Essential tips for using and understanding the MLC Seafarer’s Employment Agreement
As the Mediterranean season approaches, there is always a lot of crew movement, with many crew considering changing yachts or embarking upon their yachting career for the first time. Given that there will be a lot of job offers and contracts changing hands in the next few months, it is definitely time for a run-down on seafarer contracts, both for commercial yachts operating under MLC and otherwise.
As we’ve written before in our series on the MLC 2006, all commercially registered yachts are required to issue all crew with an employment contract, or Seafarer’s Employment Agreement (SEA).
Please refer here to our quick guide as to what you should expect to find on your contract – but also bear in mind that during a job interview it’s important to focus on what YOU can do for the yacht rather than making demands about what the yacht will do for you. The following advice applies AFTER you have been offered a position.
First Steps: What you need to do with a SEA.
- When you accept a new crew position, find out if the yacht is commercial or private, as if they are commercial they will need to send you an SEA before you join.
- Once you have a SEA, read it. Don’t skim it, actually read it. This is a legal document that makes you certain promises about things that matter. And by signing it, you are making certain promises in return.
- After signing, make sure you have a copy of these three things:
- SEA signed by all parties
- The code of conduct
- The complaint procedure
- If you are a captain, make sure that you:
- Give the crew member the contract to read before they join the yacht.
- Make sure they write ‘read and approved’ next to their signature on the contract.
Things to check for on your SEA. Some of these items are discretionary and will differ from yacht to yacht so it’s important to check you are happy with what is outlined in your contract.
- How much holiday accrues per month
- How often can you take holiday within the year
- How much of the holiday you can take will be paid
- Confirm whether weekends will be counted as holiday days or not during leave periods. This is at the discretion of the captain – usually holiday is counted in calendar days, not working week days. Therefore, weekends will normally be counted as holiday days.
- Hours of Work and Rest
- Working hours and shore leave. Yacht crew are paid in calendar days: weekends are not necessarily given and are only given at the discretion of the captain.
- Hours of rest. On a yacht under MLC, crew are entitled to 10 hours min rest per day with a minimum of 6 hours uninterrupted in one stretch and a minimum of 77 hours rest per 7 days.
- Flights and Repatriation
- Flight allowance. One flight is the minimum per 12 months of employment and applies after 11 months of continuous service. Usually flights are economy class unless specified differently.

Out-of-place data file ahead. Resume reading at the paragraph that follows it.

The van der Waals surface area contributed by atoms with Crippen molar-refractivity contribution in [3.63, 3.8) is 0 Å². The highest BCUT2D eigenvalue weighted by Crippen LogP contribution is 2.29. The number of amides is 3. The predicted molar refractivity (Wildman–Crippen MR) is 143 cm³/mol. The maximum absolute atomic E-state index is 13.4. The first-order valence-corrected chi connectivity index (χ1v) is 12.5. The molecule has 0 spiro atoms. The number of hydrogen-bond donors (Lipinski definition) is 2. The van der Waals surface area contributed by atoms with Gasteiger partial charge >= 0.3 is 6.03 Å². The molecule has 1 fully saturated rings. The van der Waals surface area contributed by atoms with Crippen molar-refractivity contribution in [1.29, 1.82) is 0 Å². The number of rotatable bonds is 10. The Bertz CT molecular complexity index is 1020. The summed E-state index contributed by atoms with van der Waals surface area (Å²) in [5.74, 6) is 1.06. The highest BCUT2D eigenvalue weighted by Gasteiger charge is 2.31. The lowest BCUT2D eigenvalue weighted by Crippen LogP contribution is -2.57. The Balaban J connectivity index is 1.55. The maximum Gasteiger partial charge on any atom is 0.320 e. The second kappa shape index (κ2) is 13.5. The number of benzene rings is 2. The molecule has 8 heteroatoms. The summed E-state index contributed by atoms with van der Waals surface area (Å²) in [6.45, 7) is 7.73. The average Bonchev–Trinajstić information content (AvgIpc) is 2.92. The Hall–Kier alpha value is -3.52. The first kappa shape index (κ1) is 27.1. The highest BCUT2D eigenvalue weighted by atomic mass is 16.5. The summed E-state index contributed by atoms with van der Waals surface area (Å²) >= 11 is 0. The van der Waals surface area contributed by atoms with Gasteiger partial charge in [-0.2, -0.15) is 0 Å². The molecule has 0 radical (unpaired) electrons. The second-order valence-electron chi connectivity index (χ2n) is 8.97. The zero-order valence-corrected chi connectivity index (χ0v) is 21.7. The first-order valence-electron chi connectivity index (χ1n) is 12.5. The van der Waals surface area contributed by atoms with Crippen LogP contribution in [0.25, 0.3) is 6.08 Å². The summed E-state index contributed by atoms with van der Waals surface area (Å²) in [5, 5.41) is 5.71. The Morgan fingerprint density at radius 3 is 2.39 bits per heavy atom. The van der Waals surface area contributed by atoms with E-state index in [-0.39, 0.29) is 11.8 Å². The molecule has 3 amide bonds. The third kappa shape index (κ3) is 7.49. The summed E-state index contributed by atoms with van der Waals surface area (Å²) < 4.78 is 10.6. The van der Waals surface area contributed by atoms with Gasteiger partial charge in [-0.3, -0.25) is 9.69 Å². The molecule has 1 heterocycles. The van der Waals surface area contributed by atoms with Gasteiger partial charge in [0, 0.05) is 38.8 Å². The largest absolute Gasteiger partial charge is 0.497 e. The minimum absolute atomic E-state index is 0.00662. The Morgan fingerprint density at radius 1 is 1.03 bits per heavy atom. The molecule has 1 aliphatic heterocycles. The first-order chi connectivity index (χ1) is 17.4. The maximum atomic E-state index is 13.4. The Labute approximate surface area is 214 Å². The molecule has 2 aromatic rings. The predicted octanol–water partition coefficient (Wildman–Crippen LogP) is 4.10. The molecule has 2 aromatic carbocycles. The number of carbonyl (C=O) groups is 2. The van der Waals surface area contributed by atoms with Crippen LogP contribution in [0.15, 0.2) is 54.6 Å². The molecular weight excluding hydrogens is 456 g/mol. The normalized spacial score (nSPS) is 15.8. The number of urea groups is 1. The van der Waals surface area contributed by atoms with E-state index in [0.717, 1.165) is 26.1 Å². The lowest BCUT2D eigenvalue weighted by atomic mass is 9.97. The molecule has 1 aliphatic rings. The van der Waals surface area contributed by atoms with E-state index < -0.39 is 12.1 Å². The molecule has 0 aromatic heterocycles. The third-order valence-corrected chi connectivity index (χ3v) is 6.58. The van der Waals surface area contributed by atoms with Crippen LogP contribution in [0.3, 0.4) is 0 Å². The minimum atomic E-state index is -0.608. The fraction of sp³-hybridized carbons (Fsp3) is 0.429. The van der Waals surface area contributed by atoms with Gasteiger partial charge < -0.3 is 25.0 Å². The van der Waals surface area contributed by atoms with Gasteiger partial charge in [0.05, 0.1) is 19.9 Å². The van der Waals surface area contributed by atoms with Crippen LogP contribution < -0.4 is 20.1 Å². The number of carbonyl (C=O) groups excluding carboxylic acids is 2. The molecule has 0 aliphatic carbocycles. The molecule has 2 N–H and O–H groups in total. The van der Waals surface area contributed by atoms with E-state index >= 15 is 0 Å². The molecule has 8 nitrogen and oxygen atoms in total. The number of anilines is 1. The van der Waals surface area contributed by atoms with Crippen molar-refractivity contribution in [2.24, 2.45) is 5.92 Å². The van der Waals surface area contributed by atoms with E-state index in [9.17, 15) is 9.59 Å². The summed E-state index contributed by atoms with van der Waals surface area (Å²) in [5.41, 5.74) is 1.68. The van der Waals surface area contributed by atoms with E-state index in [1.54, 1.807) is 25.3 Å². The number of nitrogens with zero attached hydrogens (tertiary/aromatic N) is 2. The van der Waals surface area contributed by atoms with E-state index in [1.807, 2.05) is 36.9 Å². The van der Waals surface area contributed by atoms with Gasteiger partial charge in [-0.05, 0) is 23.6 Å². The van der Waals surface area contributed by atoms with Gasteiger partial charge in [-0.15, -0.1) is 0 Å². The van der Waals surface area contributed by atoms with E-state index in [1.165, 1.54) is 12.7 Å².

- Agreed repatriation destination (home town or port of embarkation or other as agreed) – make sure you are happy with the destination put here as otherwise it could be an expensive mistake.
- Probation, notice period and Termination
- Duration of probation period
- Notice period (during probation time and also after that).
- Termination clauses- read them carefully! Normally a minimum notice period of 7 days is applicable during your probation time and usually 30 days after, but note that if you are charged with gross misconduct you face instant dismissal.
- What if the yacht offering you a job is private?
Private yachts are not required by law to provide you with a contract, although most will, and it is a good idea to ask for one before joining the yacht. This is the way of establishing in writing where you stand in relation to holiday pay, health insurance, salary, repatriation and other issues relating to your employment onboard the yacht.
- Not happy with the contract? Don’t understand it?
If something doesn’t seem right to you, seek some advice before signing. This is your right and you should never feel pressured.
Direct any specific questions to the person who sent you the contract or the yacht manager if there is a company in charge, but this is where we advise you to be reasonable. Remember you are out there looking for a job and although it is important that you enter into a fair agreement, it won’t make the best first impression if you come in making lots of demands over and above what is being offered and the mandatory provisions.
Our Yacht Management Division are specialists in the MLC and all aspects of compliance. For further information about management with Camper & Nicholsons please don’t hesitate to get in touch with our Yacht Management Division here.